The Hill Country Blues Began With Mississippi Fred McDowell
The North Mississippi Hill Country is only a couple dozen miles from the part of the state known as the Mississippi Delta. Each has given birth to its own distinctive style of the Blues.
If Robert Johnson personifies the Delta, then his Hill Country counterpart must be Mississippi Fred McDowell.
McDowell played with a slide, at first a pocket knife, then a steak bone and finally a glass slide that gave a clearer sound. McDowell used his slide on his ring finger, unlike me and many others who prefer the pinky. The style he developed was in many ways closer to its African roots than Delta was.
Many of his pieces eschewed chord changes for a hypnotic droning single chord effect.
Among the players who followed in McDowell’s footsteps were Junior Kimbrough and R. L. Burnside. A record label called Fat Possum sprang up in Oxford, Mississippi, to specialize in the new style.
Like many of the early to mid-20th Century Blues artists, Fred McDowell was first recorded and brought to a wider audience by folklorist and ethnomusicologist Alan Lomax. Those recordings, which began in 1959, led Fred to a wider world of clubs and festivals, ultimately touring Europe with many of his peers in 1865 as The American Folk Blues Festival.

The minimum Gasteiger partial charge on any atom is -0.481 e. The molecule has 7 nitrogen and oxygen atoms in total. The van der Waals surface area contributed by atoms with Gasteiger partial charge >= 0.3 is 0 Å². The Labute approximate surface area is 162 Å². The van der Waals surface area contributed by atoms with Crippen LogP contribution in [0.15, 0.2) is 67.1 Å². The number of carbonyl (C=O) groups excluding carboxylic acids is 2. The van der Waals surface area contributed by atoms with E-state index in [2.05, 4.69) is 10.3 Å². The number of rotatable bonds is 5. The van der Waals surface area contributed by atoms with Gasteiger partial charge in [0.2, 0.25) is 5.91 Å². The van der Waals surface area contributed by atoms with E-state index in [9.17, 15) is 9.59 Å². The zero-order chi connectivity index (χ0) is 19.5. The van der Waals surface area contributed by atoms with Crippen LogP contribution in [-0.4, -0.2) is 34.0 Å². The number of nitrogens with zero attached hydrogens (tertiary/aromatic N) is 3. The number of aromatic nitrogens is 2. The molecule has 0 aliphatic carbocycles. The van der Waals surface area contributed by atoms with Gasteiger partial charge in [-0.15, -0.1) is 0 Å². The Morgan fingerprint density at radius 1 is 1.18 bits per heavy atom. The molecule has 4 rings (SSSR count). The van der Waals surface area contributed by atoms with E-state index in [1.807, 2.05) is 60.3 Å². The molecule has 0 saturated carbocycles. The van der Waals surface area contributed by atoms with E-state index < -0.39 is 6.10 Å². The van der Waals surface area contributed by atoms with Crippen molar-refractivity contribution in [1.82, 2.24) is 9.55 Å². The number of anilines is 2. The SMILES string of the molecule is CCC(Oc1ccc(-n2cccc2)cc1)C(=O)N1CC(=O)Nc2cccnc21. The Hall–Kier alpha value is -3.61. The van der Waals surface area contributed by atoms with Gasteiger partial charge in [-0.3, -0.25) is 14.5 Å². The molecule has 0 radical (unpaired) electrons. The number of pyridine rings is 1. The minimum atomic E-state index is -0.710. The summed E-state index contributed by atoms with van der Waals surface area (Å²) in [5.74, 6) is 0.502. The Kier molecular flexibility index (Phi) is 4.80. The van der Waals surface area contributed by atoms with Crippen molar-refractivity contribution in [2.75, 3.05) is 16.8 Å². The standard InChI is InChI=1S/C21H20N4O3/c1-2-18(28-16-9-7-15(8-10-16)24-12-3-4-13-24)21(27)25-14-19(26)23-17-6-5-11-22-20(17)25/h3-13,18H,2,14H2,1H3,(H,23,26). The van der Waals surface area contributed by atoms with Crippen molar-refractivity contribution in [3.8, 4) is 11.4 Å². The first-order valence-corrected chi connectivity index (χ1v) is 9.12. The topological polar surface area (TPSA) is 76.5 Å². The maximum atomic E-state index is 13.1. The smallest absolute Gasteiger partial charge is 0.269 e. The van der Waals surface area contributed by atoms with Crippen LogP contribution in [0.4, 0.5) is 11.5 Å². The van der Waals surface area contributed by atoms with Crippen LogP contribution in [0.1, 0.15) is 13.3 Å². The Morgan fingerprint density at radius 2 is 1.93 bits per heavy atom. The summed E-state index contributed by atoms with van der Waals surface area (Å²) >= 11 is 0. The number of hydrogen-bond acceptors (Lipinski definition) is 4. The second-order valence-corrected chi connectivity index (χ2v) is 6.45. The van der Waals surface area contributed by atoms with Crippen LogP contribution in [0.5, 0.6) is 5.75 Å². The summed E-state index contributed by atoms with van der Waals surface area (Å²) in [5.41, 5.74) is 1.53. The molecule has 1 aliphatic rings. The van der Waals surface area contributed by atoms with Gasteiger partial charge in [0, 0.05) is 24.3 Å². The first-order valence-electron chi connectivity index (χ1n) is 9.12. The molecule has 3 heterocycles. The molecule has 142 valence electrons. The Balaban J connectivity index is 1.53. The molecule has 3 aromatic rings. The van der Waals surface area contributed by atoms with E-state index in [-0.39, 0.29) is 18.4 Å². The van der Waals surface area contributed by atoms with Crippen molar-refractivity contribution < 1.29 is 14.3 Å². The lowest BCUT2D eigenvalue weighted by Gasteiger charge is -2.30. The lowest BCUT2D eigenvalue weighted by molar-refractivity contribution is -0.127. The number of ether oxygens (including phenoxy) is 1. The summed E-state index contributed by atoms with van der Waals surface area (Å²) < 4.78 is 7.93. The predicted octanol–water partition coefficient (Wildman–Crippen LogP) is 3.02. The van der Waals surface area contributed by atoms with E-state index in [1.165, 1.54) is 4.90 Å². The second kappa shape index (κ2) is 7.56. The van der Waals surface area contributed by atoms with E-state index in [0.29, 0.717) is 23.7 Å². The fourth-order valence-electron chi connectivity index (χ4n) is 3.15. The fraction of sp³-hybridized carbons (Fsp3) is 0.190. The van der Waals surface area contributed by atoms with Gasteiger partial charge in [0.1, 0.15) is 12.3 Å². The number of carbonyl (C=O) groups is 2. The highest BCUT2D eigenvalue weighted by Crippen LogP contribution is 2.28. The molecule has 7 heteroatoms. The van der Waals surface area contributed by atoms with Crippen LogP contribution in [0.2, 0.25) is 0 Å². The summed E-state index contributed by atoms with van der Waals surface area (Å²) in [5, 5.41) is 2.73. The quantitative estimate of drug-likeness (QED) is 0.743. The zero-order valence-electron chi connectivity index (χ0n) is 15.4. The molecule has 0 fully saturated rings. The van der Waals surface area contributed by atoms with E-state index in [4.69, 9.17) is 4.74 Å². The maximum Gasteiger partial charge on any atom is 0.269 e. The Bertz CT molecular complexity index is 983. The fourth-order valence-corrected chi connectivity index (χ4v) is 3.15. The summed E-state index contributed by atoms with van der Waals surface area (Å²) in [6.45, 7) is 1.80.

As his popularity grew he started to use an electric guitar more and more and my personal opinion is that it detracted from his sound. The electric gave a thin reedy sound with his single note slide style. Never the less he had great influence on a large number of younger musicians including Rock musicians like The Rolling Stones, who recorded McDowell’s “You Gotta Move” on their album Sticky Fingers.
It amuses me that rockers liked him since he famously once said "I do not play no rock and roll." McDowell disdained the modifications of style many Blues artists adopted in the 1960s to capitalize on the popularity of Rock music.
What he did play appealed certainly to Bonnie Raitt, whom he coached on slide guitar technique. Years after McDowell’s death from cancer in 1972, Raitt was among those who eulogized Mississippi Fred McDowell at the 1993 memorial presided over by Dick Waterman. At that ceremony a new gravestone was laid at his burial site at the Hammond Hill Baptist Church, between Como and Senatobia, Mississippi.
In 2002, Telarc Blues released a tribute album called Preachin’ the Blues: The Music of Mississippi Fred McDowell. It features artists like Charlie Musselwhite, Tab Benoit, Sue Foley and Kenny Neal. This week on The Nine O’clock Blues we’ll sample that album and hear from Fred himself doing his classic "Good Morning Little Schoolgirl."